There is currently no cure for CFS. The goal of treatment is to relieve symptoms.
Treatment includes a combination of the following:
Cognitive-behavioral therapy (CBT) and graded exercise for certain people
Sleep management techniques
Medicines to reduce pain, discomfort, and fever
Medicines to treat anxiety (anti-anxiety drugs)
Medicines to treat depression (antidepressant drugs)
Some drugs can cause reactions or side effects that are worse than the original symptoms of the disease.
People with CFS are encouraged to maintain an active social life. Mild physical exercise may also be helpful. Your health care team will help you figure out how much activity you can do, and how to slowly increase your activity. Tips include:
Avoid doing too much on days when you feel tired
Balance your time between activity, rest, and sleep
Break big tasks into smaller, more manageable ones
Spread out your more challenging tasks through the week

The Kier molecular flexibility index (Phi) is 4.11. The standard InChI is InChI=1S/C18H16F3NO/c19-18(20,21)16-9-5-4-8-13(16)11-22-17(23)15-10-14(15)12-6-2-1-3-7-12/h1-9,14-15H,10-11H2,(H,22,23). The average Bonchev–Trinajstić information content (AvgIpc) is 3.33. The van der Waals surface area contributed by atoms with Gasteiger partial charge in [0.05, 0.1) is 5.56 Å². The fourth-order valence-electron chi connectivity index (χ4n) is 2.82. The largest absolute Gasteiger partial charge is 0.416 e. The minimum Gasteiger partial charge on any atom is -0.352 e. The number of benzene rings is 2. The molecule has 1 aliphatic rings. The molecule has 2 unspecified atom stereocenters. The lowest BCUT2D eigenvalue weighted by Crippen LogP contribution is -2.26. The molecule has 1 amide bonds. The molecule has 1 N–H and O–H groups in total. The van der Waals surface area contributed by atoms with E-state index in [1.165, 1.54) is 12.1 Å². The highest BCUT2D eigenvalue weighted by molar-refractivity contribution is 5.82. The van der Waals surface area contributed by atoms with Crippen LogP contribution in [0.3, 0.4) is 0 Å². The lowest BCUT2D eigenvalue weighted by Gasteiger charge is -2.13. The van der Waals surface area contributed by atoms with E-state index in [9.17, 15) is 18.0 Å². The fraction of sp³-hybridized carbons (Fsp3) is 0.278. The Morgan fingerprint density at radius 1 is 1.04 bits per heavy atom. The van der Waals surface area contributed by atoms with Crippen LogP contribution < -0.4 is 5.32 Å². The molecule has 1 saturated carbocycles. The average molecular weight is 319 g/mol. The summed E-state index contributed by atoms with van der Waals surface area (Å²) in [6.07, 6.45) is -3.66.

Relaxation and stress-reduction techniques can help manage chronic (long-term) pain and fatigue. They are not used as the primary treatment for CFS. Relaxation techniques include:
The long-term outlook for people with CFS varies. It is hard to predict when symptoms first start. Some people completely recover after 6 months to a year.
About 1 in 4 people with CFS are so severely disabled that they cannot get out of bed or leave their home. Symptoms can come and go in cycles, and even when people feel better, they may experience a relapse triggered by exertion or an unknown cause.
Some people never feel like they did before they developed CFS. Studies suggest that you are more likely to get better if you receive extensive rehabilitation.
Complications may include:
Inability to take part in work and social activities, which can lead to isolation
Side effects from medicines or treatments
When to Contact a Medical Professional
Call your provider if you have severe fatigue, with or without other symptoms of this disorder. Other more serious disorders can cause similar symptoms and should be ruled out.
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Gordon A. Starkebaum, MD, Professor of Medicine, Division of Rheumatology, University of Washington School of Medicine, Seattle, WA. Also reviewed by David Zieve, MD, MHA, Isla Ogilvie, PhD, and the A.D.A.M. Editorial team.